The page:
How to beat the January blues and avoid burnout

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January Blues

As we enter 2022, we are thinking about new beginnings and setting New Year’s resolutions for the year ahead.

However, for many people, they experience the ‘January Blues’ after an exciting Christmas and NYE celebration. Faced with cold winter weather, which can trigger Seasonal Affective Disorder, the pressure to fulfil resolutions, and the COVID-19 pandemic which has caused the nation to work from home again, there are many reasons why the beginning of 2022 can lead to a lull in positivity.

We spoke to education and careers expert, Richard Evans from The Profs, who outlines how to beat the January blues and avoid burnout.

Stay away from unrealistic New Year’s Resolutions

Studies have shown that 80% of New Year’s Resolutions fail by February, leading to feelings of guilt and depression. This is mainly because most New Year’s Resolutions are unrealistic, difficult to achieve or not specific enough. Focus on areas you would like to improve on in 2022 and set realistic goals with a step-by-step plan to achieve them. Spending more time with your family, cooking dinner once a week, reading a new book or sleeping for an extra hour a night are all realistic New Year’s Resolutions that can positively impact your mental health.

Increase your Vitamin D levels

During harsh winter conditions, you may find it difficult to remain active outdoors and could experience a dip in Vitamin D levels. Vitamin D is vital for mental and physical health, playing a significant role in regulating moods, increasing immunity, and keeping bones, teeth, and muscles healthy. As well as taking Vitamin D supplements, try to get outside every day, even if the temperature is cold. Even going for a brisk walk will promote the production of endorphins in the brain, increasing your overall mood. Focus on the surroundings and sunlight, which can help relieve symptoms of the January blues.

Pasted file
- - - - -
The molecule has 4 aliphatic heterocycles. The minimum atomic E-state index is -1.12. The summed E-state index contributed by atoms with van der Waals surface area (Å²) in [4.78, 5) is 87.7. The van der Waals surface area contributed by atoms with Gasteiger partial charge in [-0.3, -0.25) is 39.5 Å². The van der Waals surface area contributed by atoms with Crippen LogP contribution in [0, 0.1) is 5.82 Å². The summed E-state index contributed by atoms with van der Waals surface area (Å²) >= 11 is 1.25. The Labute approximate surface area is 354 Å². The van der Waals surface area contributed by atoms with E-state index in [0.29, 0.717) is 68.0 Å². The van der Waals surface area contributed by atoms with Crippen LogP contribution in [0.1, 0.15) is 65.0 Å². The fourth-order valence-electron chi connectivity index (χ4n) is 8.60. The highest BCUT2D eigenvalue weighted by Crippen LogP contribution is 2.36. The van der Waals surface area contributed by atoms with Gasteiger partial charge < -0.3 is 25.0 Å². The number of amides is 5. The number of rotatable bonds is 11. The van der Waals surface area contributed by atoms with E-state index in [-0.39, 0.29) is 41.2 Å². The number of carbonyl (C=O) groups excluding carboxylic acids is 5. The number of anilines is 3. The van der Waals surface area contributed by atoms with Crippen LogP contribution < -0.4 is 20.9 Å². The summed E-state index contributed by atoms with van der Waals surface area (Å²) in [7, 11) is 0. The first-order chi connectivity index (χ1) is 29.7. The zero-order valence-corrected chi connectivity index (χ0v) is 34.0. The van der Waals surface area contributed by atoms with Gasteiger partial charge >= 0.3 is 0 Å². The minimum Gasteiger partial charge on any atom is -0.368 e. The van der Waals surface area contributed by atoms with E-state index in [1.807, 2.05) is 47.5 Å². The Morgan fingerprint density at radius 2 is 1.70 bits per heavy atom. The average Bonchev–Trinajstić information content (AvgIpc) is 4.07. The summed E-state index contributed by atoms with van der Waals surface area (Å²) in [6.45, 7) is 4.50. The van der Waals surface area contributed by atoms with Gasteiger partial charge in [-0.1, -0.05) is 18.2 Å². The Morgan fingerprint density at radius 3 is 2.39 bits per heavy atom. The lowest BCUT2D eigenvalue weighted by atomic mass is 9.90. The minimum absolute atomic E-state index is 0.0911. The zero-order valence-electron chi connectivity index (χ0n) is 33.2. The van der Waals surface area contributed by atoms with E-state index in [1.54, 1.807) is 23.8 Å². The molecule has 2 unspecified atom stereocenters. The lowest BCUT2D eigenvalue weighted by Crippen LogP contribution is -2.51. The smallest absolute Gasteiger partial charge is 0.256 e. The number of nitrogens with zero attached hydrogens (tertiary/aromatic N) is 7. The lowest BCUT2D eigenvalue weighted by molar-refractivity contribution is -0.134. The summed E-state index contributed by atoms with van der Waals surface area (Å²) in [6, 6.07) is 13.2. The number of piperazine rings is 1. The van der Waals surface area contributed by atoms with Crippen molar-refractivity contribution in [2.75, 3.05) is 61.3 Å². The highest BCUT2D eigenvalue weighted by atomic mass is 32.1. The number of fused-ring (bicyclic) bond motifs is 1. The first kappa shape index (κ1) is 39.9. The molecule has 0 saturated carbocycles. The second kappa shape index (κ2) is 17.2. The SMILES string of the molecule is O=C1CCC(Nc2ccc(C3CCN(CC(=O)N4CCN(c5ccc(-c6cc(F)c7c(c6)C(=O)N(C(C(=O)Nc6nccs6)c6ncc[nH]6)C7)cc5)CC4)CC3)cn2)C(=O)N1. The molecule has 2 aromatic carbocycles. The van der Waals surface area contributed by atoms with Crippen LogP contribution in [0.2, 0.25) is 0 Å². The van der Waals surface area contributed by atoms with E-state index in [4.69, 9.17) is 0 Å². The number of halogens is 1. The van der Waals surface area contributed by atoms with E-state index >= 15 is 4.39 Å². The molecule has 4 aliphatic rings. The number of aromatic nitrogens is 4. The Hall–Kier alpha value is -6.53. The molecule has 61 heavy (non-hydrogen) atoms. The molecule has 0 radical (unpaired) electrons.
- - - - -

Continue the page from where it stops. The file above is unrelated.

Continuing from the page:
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Set your schedule

After the festive period, many of us have catching up to do as we ease back into work. Due to the heightened Covid-19 restrictions, which advises us to work from home if we can, a lot of people may be struggling to adapt. It is important to prioritise your time, doing the most stressful and important tasks during the hours you are most productive in and then taking your allocated breaks. Make sure to set yourself a working hour limit, and work in a designated space away from where you spend your downtime. By setting your schedule and creating a routine, you are less likely to experience burnout and remain productive in the new year.

Focus on wellbeing

Due to Covid-19 Government guidelines, many of us are working from home. This means that when we’ve finished work, trying to switch off without a change in scenery can be difficult. Therefore, a conscious effort to practice self-care is important to feel well-rested and relaxed for the next working day. Whether it is ensuring you sleep for 8 hours a night, eating a healthier meal or taking time out to meditate and journal, self-care allows us to step away from the pressures of our changing lives and be more present in the moment. Allowing yourself to recharge will undoubtedly help to avoid burnout.

Take your holidays

With deadlines and new responsibilities emerging in the new year, you may feel as though you cannot take holiday in January – especially as many would make the argument that you just had ‘time off’. However, the Christmas period can be extremely busy, and often the holidays can fly by without giving you any real downtime to yourself. If you are struggling and need time off, book off a week to enjoy yourself – even if you don’t have anything specific planned! When you’re back at work, you will be recharged and in a more productive, positive mood.

theprofs.co.uk

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